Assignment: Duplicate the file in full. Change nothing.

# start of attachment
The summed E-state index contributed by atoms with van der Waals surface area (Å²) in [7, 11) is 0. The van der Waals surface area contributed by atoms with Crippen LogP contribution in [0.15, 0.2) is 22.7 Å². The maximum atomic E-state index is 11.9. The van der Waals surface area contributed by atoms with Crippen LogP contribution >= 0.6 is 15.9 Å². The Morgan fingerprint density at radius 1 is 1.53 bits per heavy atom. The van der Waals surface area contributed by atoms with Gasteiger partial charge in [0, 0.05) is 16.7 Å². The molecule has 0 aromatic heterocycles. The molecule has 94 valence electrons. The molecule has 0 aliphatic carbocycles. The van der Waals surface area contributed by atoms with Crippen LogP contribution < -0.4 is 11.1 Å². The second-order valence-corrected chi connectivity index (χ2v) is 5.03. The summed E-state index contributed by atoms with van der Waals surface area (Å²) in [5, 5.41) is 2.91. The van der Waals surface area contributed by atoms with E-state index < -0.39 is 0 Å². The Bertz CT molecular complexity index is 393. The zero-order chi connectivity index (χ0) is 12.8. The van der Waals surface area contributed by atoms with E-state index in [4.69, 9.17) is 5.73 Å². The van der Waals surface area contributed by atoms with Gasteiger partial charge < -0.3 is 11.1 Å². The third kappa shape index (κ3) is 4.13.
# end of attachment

The summed E-state index contributed by atoms with van der Waals surface area (Å²) in [7, 11) is 0. The van der Waals surface area contributed by atoms with Crippen LogP contribution in [0.15, 0.2) is 22.7 Å². The maximum atomic E-state index is 11.9. The van der Waals surface area contributed by atoms with Crippen LogP contribution >= 0.6 is 15.9 Å². The Morgan fingerprint density at radius 1 is 1.53 bits per heavy atom. The van der Waals surface area contributed by atoms with Gasteiger partial charge in [0, 0.05) is 16.7 Å². The molecule has 0 aromatic heterocycles. The molecule has 94 valence electrons. The molecule has 0 aliphatic carbocycles. The van der Waals surface area contributed by atoms with Crippen LogP contribution < -0.4 is 11.1 Å². The second-order valence-corrected chi connectivity index (χ2v) is 5.03. The summed E-state index contributed by atoms with van der Waals surface area (Å²) in [5, 5.41) is 2.91. The van der Waals surface area contributed by atoms with E-state index < -0.39 is 0 Å². The Bertz CT molecular complexity index is 393. The zero-order chi connectivity index (χ0) is 12.8. The van der Waals surface area contributed by atoms with E-state index in [4.69, 9.17) is 5.73 Å². The van der Waals surface area contributed by atoms with Gasteiger partial charge < -0.3 is 11.1 Å². The third kappa shape index (κ3) is 4.13.